This week Chinese President Xi Jinping will be visiting Washington. During a state dinner, President Barack Obama and his Chinese counterpart are expected to discuss climate change, international business, and, cybersecurity. That last item has recently been a sensitive issue between the two countries, after the United States has repeatedly accused China of hacking US corporations and government infrastructure.
Those disputes have turned the state dinner into an opportunity for candidates to try to score some points. During last Wednesday’s debate for GOP presidential candidates, Wisconsin Gov. Scott Walker doubled down on his call for Obama to cancel the dinner over the alleged hacking, among other issues. Former Florida Gov. Jeb Bush said the dinner should go on, but he came close to calling on the United States to launch a cyberwar against China.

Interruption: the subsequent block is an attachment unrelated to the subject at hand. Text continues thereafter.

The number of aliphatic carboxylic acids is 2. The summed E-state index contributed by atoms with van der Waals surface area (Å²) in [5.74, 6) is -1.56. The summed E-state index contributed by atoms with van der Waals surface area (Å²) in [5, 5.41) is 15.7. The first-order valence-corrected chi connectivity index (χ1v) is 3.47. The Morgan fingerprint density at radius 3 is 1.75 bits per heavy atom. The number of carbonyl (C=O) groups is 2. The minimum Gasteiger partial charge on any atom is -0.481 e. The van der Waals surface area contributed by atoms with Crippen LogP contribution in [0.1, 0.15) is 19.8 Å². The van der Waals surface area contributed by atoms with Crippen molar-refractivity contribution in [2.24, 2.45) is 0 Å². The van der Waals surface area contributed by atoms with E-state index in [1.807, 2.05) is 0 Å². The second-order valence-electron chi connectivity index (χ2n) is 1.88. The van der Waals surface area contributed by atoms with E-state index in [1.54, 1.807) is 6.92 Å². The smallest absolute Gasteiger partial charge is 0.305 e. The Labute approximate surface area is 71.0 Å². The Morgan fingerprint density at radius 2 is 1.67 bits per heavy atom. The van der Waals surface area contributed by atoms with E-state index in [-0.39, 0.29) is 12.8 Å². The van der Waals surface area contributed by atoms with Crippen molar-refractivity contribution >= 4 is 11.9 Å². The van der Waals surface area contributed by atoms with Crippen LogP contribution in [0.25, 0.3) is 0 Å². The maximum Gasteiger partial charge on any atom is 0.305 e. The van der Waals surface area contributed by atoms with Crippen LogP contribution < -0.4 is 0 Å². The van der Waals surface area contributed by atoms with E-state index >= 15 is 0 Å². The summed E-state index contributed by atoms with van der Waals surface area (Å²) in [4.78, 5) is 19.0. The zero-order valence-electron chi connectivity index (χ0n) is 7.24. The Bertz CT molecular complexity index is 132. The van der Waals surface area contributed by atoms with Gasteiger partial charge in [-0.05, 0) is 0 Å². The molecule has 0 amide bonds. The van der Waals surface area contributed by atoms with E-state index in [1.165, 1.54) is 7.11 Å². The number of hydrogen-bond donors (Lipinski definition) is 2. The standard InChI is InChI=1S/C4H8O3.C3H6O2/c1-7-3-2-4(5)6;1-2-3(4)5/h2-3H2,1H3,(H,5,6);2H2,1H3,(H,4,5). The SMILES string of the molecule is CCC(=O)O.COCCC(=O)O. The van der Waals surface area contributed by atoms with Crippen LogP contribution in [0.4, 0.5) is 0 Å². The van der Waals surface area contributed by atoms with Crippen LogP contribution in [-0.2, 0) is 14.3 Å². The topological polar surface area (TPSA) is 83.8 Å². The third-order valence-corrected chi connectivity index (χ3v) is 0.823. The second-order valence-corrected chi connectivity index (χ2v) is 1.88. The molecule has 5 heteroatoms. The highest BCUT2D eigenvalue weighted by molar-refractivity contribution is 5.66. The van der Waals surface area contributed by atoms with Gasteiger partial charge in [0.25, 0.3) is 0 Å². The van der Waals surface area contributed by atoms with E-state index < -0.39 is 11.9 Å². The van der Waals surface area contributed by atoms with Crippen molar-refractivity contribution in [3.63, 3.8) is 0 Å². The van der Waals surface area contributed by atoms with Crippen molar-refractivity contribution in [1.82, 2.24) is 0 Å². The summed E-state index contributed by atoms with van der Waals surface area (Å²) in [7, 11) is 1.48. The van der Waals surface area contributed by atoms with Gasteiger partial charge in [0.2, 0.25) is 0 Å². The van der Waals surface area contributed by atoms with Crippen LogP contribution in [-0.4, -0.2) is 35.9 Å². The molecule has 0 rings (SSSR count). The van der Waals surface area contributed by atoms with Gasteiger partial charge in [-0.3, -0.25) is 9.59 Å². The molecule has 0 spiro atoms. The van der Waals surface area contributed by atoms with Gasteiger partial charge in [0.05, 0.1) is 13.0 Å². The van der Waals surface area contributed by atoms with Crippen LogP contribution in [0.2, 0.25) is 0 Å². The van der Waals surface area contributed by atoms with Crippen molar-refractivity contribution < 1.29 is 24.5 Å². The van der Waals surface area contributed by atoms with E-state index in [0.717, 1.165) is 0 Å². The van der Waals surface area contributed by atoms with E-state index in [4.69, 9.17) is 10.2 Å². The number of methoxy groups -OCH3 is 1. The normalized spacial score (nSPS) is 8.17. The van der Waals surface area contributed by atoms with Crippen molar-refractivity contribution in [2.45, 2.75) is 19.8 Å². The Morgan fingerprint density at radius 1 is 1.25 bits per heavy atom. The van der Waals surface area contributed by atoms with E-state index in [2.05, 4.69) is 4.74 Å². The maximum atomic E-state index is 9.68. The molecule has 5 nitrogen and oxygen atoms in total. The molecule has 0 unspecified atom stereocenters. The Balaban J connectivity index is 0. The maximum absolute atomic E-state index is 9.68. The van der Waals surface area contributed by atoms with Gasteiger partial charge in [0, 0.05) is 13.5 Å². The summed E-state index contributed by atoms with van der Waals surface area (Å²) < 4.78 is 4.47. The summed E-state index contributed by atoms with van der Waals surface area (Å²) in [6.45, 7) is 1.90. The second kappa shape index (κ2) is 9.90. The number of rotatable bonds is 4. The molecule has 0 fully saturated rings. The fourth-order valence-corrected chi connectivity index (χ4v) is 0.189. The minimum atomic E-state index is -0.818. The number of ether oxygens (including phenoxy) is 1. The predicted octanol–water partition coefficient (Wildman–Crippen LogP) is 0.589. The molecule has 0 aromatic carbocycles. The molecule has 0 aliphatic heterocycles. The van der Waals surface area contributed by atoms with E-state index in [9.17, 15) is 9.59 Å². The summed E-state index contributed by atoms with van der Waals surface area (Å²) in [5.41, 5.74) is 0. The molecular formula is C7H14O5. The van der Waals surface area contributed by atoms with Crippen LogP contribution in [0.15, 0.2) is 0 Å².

“We should use offensive tactics as it relates to cyber security, send a deterrent signal to China,” Bush said during the debate. “There should be super sanctions in what President Obama has proposed. There’s many other tools that we have without canceling a dinner. That’s not going to change anything, but we can be much stronger as it relates to that.”
The spotlight will be on China, but the country is hardly alone in cyber aggression. Cybersecurity is an international issue, and attacks are happening all the time, all around the world. This map below from Kapersky Lab, a cybersecurity firm, illustrates that point. It shows different types of attacks coded with different colors, as well as the source of the attack and the target. Click on the map to get more information: